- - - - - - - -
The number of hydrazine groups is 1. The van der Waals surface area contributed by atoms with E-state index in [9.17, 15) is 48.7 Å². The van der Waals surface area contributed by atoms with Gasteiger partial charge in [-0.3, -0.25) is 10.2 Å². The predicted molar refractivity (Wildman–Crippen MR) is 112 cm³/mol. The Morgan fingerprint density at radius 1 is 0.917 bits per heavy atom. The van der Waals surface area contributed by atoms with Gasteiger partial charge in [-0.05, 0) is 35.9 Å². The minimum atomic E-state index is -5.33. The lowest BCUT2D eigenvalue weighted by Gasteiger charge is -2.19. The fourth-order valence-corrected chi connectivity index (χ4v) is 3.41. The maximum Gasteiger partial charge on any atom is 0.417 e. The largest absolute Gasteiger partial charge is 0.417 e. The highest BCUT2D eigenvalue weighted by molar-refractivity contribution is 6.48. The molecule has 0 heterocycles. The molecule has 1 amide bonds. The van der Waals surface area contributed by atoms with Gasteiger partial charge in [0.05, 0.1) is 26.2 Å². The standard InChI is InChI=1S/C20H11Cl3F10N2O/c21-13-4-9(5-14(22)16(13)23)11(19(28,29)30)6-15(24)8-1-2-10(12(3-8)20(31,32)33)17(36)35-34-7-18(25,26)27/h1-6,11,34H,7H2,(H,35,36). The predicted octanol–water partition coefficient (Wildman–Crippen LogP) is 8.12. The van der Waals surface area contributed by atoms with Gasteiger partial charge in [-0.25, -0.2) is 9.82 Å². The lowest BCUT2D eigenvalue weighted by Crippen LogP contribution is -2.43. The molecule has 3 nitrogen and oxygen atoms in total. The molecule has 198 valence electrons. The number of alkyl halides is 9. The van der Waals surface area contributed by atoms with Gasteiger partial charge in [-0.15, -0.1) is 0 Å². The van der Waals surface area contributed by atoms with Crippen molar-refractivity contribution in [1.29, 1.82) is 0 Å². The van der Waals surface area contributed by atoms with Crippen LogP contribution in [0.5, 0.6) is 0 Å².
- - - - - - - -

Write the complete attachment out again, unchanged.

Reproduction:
The number of hydrazine groups is 1. The van der Waals surface area contributed by atoms with E-state index in [9.17, 15) is 48.7 Å². The van der Waals surface area contributed by atoms with Gasteiger partial charge in [-0.3, -0.25) is 10.2 Å². The predicted molar refractivity (Wildman–Crippen MR) is 112 cm³/mol. The Morgan fingerprint density at radius 1 is 0.917 bits per heavy atom. The van der Waals surface area contributed by atoms with Gasteiger partial charge in [-0.05, 0) is 35.9 Å². The minimum atomic E-state index is -5.33. The lowest BCUT2D eigenvalue weighted by Gasteiger charge is -2.19. The fourth-order valence-corrected chi connectivity index (χ4v) is 3.41. The maximum Gasteiger partial charge on any atom is 0.417 e. The largest absolute Gasteiger partial charge is 0.417 e. The highest BCUT2D eigenvalue weighted by molar-refractivity contribution is 6.48. The molecule has 0 heterocycles. The molecule has 1 amide bonds. The van der Waals surface area contributed by atoms with Gasteiger partial charge in [0.05, 0.1) is 26.2 Å². The standard InChI is InChI=1S/C20H11Cl3F10N2O/c21-13-4-9(5-14(22)16(13)23)11(19(28,29)30)6-15(24)8-1-2-10(12(3-8)20(31,32)33)17(36)35-34-7-18(25,26)27/h1-6,11,34H,7H2,(H,35,36). The predicted octanol–water partition coefficient (Wildman–Crippen LogP) is 8.12. The van der Waals surface area contributed by atoms with Gasteiger partial charge in [-0.25, -0.2) is 9.82 Å². The lowest BCUT2D eigenvalue weighted by Crippen LogP contribution is -2.43. The molecule has 3 nitrogen and oxygen atoms in total. The molecule has 198 valence electrons. The number of alkyl halides is 9. The van der Waals surface area contributed by atoms with Gasteiger partial charge in [-0.15, -0.1) is 0 Å². The van der Waals surface area contributed by atoms with Crippen molar-refractivity contribution in [1.29, 1.82) is 0 Å². The van der Waals surface area contributed by atoms with Crippen LogP contribution in [0.5, 0.6) is 0 Å².